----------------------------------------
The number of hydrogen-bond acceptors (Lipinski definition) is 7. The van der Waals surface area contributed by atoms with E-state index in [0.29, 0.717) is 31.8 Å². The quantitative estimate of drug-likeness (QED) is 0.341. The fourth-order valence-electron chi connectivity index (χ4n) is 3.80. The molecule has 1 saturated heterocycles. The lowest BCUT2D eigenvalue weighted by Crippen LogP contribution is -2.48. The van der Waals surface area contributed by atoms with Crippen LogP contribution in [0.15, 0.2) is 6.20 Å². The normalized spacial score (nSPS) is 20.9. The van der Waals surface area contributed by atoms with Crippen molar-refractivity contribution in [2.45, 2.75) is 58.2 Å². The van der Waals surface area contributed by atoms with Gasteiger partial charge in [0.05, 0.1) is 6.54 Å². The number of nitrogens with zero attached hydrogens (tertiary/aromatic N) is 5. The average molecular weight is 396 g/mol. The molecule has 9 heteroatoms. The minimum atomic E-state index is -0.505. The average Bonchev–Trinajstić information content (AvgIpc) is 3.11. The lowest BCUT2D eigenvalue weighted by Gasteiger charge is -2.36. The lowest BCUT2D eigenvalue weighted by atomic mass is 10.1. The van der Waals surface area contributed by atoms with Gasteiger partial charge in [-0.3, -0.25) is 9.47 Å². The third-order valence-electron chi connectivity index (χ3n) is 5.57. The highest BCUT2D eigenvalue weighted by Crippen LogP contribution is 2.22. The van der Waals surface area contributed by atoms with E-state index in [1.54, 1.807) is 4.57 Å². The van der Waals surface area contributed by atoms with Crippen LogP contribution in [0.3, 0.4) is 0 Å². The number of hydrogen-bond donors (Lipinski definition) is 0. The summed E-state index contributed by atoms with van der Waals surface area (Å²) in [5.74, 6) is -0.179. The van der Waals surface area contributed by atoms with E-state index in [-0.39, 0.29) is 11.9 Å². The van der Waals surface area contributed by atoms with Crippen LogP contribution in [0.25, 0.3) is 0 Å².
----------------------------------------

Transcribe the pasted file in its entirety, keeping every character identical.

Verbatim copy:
The number of hydrogen-bond acceptors (Lipinski definition) is 7. The van der Waals surface area contributed by atoms with E-state index in [0.29, 0.717) is 31.8 Å². The quantitative estimate of drug-likeness (QED) is 0.341. The fourth-order valence-electron chi connectivity index (χ4n) is 3.80. The molecule has 1 saturated heterocycles. The lowest BCUT2D eigenvalue weighted by Crippen LogP contribution is -2.48. The van der Waals surface area contributed by atoms with Crippen LogP contribution in [0.15, 0.2) is 6.20 Å². The normalized spacial score (nSPS) is 20.9. The van der Waals surface area contributed by atoms with Crippen molar-refractivity contribution in [2.45, 2.75) is 58.2 Å². The van der Waals surface area contributed by atoms with Gasteiger partial charge in [0.05, 0.1) is 6.54 Å². The number of nitrogens with zero attached hydrogens (tertiary/aromatic N) is 5. The average molecular weight is 396 g/mol. The molecule has 9 heteroatoms. The minimum atomic E-state index is -0.505. The average Bonchev–Trinajstić information content (AvgIpc) is 3.11. The lowest BCUT2D eigenvalue weighted by Gasteiger charge is -2.36. The lowest BCUT2D eigenvalue weighted by atomic mass is 10.1. The van der Waals surface area contributed by atoms with Gasteiger partial charge in [-0.3, -0.25) is 9.47 Å². The third-order valence-electron chi connectivity index (χ3n) is 5.57. The highest BCUT2D eigenvalue weighted by Crippen LogP contribution is 2.22. The van der Waals surface area contributed by atoms with E-state index in [1.54, 1.807) is 4.57 Å². The van der Waals surface area contributed by atoms with Crippen LogP contribution in [0.3, 0.4) is 0 Å². The number of hydrogen-bond donors (Lipinski definition) is 0. The summed E-state index contributed by atoms with van der Waals surface area (Å²) in [5.74, 6) is -0.179. The van der Waals surface area contributed by atoms with E-state index in [-0.39, 0.29) is 11.9 Å². The van der Waals surface area contributed by atoms with Crippen LogP contribution in [0.25, 0.3) is 0 Å².